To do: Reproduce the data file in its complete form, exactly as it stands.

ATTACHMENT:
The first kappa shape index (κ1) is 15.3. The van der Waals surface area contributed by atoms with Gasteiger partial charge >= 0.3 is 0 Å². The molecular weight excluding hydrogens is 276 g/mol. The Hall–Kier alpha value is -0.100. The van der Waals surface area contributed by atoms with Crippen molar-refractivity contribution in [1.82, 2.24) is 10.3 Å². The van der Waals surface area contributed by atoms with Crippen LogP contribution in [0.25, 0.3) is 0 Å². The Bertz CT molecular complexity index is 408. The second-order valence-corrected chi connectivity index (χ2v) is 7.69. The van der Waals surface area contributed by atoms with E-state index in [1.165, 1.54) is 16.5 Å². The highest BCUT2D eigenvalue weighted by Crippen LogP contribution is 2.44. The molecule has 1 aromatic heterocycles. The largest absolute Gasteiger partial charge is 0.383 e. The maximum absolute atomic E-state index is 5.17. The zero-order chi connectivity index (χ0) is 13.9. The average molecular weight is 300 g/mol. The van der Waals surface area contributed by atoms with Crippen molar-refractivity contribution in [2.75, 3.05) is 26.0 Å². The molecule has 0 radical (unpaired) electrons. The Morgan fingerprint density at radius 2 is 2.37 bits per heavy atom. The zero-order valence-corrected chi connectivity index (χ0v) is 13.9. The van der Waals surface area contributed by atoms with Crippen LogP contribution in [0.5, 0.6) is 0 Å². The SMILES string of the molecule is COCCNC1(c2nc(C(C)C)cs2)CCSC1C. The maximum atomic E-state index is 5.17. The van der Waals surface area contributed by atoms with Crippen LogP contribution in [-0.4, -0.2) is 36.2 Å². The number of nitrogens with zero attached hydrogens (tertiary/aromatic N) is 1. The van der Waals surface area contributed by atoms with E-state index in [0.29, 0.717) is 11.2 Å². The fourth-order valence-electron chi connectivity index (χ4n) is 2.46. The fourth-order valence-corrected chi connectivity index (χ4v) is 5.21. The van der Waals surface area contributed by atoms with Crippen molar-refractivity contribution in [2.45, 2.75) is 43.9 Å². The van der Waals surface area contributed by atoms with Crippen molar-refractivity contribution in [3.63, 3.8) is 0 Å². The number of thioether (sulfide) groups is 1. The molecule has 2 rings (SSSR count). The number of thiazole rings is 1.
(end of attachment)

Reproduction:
The first kappa shape index (κ1) is 15.3. The van der Waals surface area contributed by atoms with Gasteiger partial charge >= 0.3 is 0 Å². The molecular weight excluding hydrogens is 276 g/mol. The Hall–Kier alpha value is -0.100. The van der Waals surface area contributed by atoms with Crippen molar-refractivity contribution in [1.82, 2.24) is 10.3 Å². The van der Waals surface area contributed by atoms with Crippen LogP contribution in [0.25, 0.3) is 0 Å². The Bertz CT molecular complexity index is 408. The second-order valence-corrected chi connectivity index (χ2v) is 7.69. The van der Waals surface area contributed by atoms with E-state index in [1.165, 1.54) is 16.5 Å². The highest BCUT2D eigenvalue weighted by Crippen LogP contribution is 2.44. The molecule has 1 aromatic heterocycles. The largest absolute Gasteiger partial charge is 0.383 e. The maximum absolute atomic E-state index is 5.17. The zero-order chi connectivity index (χ0) is 13.9. The average molecular weight is 300 g/mol. The van der Waals surface area contributed by atoms with Crippen molar-refractivity contribution in [2.75, 3.05) is 26.0 Å². The molecule has 0 radical (unpaired) electrons. The Morgan fingerprint density at radius 2 is 2.37 bits per heavy atom. The zero-order valence-corrected chi connectivity index (χ0v) is 13.9. The van der Waals surface area contributed by atoms with Crippen LogP contribution in [0.5, 0.6) is 0 Å². The SMILES string of the molecule is COCCNC1(c2nc(C(C)C)cs2)CCSC1C. The maximum atomic E-state index is 5.17. The van der Waals surface area contributed by atoms with Crippen LogP contribution in [-0.4, -0.2) is 36.2 Å². The number of nitrogens with zero attached hydrogens (tertiary/aromatic N) is 1. The van der Waals surface area contributed by atoms with E-state index in [0.29, 0.717) is 11.2 Å². The fourth-order valence-electron chi connectivity index (χ4n) is 2.46. The fourth-order valence-corrected chi connectivity index (χ4v) is 5.21. The van der Waals surface area contributed by atoms with Crippen molar-refractivity contribution in [2.45, 2.75) is 43.9 Å². The van der Waals surface area contributed by atoms with Crippen molar-refractivity contribution in [3.63, 3.8) is 0 Å². The number of thioether (sulfide) groups is 1. The molecule has 2 rings (SSSR count). The number of thiazole rings is 1.